Applications for teaching positions in the Fort Worth Independent School District may be up, but available positions have decreased markedly, a FWISD official said.
Terry Buckner, the director of recruiting for FWISD, said the school district is predicting to hire only 450 new teachers this year compared to 900 last year because of two economic reasons: Many federal education programs are being eliminated, meaning many unemployed educators are being hired as teachers, and fewer teachers are retiring.
While the vacancies are lessening, the same cannot be said for the applications: Buckner said she received about 5,000 applicants already for the next school year. She said both people who have been laid off and former stay-at-home moms are turning to teaching to make money. Dale Young, the director of student teaching and career services for the College of Education, said this year and last he has had a more difficult time placing his students in schools because the uncertain economic state is pushing people to teach past the normal retirement age.
“Because of the economy last year, many people who were going to retire did not,” Young said. “They kept their jobs, and it looks like it’s happening again this year.”
Cecilia Silva, interim associate dean of undergraduate studies, said money is a factor causing many teachers to stick around past their planned retirement age.
“The teachers that generally would have retired are hanging on for a little bit longer, because if you look at our savings for retirement, they are not looking as nice as one would hope,” Silva said. “So we might want to be reconsidering the notion that jobs are always there for teachers.”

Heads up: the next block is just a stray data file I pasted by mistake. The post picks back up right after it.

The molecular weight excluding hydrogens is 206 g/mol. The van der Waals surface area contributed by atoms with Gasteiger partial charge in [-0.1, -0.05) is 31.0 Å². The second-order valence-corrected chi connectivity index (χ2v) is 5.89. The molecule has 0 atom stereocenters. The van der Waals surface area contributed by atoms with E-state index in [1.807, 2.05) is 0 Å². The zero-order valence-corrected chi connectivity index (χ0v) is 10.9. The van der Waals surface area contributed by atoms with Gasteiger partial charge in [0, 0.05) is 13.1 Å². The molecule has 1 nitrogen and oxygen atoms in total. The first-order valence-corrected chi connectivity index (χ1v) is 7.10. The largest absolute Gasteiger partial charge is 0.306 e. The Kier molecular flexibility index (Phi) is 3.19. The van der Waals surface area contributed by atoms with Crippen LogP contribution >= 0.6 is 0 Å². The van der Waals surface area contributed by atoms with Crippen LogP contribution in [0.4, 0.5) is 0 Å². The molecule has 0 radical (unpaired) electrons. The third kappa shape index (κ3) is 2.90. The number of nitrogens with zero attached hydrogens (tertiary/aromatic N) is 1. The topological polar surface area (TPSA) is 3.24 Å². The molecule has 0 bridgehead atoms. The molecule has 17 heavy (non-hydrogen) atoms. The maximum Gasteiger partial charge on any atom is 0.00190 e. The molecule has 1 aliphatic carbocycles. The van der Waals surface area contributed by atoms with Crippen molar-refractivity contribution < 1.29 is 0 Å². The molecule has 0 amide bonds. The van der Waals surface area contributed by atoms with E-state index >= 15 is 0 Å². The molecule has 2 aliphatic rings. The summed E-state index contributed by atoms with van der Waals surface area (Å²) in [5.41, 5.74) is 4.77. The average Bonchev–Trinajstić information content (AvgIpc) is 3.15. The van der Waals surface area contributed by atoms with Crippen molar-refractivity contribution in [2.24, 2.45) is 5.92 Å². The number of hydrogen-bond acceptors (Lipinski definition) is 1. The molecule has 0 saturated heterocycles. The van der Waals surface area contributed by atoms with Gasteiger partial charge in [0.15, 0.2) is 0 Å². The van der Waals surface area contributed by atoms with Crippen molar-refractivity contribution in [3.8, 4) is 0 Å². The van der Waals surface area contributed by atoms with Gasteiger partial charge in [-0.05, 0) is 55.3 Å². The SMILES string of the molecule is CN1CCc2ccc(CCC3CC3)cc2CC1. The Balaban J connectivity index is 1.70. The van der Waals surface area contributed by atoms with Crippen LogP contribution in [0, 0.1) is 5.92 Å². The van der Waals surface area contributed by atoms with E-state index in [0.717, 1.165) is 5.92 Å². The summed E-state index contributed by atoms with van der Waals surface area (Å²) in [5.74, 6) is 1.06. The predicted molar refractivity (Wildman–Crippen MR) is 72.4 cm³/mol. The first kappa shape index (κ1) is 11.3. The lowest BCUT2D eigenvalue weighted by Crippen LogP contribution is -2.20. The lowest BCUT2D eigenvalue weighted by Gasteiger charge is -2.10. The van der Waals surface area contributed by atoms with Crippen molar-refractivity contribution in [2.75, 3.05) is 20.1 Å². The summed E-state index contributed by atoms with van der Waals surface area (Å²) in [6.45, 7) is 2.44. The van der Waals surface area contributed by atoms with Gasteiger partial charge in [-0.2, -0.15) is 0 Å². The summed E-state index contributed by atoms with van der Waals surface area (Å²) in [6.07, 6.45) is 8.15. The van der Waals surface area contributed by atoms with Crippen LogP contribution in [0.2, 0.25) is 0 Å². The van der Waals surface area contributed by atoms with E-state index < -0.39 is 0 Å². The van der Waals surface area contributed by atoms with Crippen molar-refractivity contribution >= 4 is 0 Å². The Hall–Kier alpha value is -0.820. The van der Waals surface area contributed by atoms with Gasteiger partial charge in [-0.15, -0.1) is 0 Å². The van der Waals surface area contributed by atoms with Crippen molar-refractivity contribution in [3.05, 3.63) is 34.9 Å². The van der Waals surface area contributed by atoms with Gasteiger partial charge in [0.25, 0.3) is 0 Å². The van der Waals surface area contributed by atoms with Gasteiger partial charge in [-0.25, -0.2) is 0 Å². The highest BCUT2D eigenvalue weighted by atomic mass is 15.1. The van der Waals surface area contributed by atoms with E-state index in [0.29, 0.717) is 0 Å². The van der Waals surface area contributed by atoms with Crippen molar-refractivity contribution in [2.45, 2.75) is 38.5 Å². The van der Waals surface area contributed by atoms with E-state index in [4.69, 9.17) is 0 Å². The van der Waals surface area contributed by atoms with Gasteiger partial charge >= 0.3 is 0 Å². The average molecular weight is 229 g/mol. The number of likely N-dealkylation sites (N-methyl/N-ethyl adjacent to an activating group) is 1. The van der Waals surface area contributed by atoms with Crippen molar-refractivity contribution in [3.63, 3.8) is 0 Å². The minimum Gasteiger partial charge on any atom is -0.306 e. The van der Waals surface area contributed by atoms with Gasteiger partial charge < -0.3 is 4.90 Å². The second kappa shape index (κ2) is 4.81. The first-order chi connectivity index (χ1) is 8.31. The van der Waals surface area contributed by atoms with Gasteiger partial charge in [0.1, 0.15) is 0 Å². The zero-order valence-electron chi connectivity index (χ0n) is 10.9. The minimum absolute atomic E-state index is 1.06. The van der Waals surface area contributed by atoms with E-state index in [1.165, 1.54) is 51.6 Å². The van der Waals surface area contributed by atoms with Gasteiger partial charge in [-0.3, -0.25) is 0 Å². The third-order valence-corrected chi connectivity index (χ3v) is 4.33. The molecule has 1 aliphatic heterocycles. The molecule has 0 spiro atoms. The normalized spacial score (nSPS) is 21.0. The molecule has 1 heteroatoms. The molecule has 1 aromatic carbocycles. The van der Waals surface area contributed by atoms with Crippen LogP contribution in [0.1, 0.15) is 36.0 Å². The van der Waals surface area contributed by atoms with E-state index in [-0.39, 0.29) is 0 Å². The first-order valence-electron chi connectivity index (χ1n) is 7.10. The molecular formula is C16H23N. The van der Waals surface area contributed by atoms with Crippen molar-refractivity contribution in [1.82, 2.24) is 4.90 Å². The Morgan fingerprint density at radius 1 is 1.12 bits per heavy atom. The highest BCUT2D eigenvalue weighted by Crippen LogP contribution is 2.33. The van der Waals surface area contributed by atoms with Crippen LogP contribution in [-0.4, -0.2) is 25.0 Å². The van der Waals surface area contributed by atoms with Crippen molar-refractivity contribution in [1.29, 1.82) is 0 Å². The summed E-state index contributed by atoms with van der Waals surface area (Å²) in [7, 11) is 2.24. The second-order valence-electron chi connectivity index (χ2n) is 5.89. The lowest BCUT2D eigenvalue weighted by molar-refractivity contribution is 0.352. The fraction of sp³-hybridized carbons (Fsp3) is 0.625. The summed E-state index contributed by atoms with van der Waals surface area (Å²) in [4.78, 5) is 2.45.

Young said that in order to keep up with the stiff competition for a smaller number of job openings, students are encouraged to study English as a Second Language or Special Education in addition to their content area because there are fewer teachers qualified in those areas.
Jeremy McKeever, a junior French major and a Japanese and education minor, said he is not worried about finding work because there are a lot of jobs for foreign language.
Drew Dutton, a junior secondary school education major, said he plans to get a master’s in social work and have that as an addition and/or backup to his teaching degree.
While these students are prepared for their particular job markets, Young said in the last year he has received more and more calls from people in business who are worried about their jobs and are wondering if they can come back and be a teacher.
For TCU graduates, that answer is yes: The post-baccalaureate certification is only offered to those who graduated from the university.
Students who majored in the areas of business education, history, mathematics, speech communications, computer science, journalism, Spanish, French, German or dance can receive a teacher certification by completing 25 hours of coursework after being admitted into the program.
Silva said the program is offered only to graduates of the university so that the College of Education faculty and staff can feel confident supporting the certification.
“As a TCU graduate, we know what background you bring into the program and we know what kind of expectations the university has had of you,” Silva said. “For us, telling the state that so-and-so is ready for a teaching certification is a commitment. It is a commitment to kids and to a profession.”
For more information about receiving a teacher certification, visit http://www.coe.tcu.edu/cert_post_grad.asp or contact Diana Woolsey, the director of teacher certification, at (817) 257-7202.